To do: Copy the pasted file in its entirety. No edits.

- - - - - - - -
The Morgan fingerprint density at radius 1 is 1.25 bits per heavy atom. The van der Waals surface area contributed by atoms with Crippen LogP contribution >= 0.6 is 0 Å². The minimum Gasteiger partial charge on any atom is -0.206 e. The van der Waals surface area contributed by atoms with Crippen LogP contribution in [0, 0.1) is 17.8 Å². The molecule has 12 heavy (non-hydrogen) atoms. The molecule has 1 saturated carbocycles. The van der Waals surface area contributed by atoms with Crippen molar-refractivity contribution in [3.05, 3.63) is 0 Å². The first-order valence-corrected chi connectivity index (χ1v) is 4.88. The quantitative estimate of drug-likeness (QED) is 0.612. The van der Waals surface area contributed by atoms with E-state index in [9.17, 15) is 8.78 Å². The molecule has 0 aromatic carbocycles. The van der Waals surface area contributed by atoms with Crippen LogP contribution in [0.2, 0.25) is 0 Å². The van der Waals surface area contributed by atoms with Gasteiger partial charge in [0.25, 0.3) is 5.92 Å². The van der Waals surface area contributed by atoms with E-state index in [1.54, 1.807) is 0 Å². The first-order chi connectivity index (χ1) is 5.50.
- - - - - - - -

The Morgan fingerprint density at radius 1 is 1.25 bits per heavy atom. The van der Waals surface area contributed by atoms with Crippen LogP contribution >= 0.6 is 0 Å². The minimum Gasteiger partial charge on any atom is -0.206 e. The van der Waals surface area contributed by atoms with Crippen LogP contribution in [0, 0.1) is 17.8 Å². The molecule has 12 heavy (non-hydrogen) atoms. The molecule has 1 saturated carbocycles. The van der Waals surface area contributed by atoms with Crippen molar-refractivity contribution in [3.05, 3.63) is 0 Å². The first-order valence-corrected chi connectivity index (χ1v) is 4.88. The quantitative estimate of drug-likeness (QED) is 0.612. The van der Waals surface area contributed by atoms with E-state index in [9.17, 15) is 8.78 Å². The molecule has 0 aromatic carbocycles. The van der Waals surface area contributed by atoms with Crippen LogP contribution in [0.2, 0.25) is 0 Å². The van der Waals surface area contributed by atoms with Gasteiger partial charge in [0.25, 0.3) is 5.92 Å². The van der Waals surface area contributed by atoms with E-state index in [1.54, 1.807) is 0 Å². The first-order chi connectivity index (χ1) is 5.50.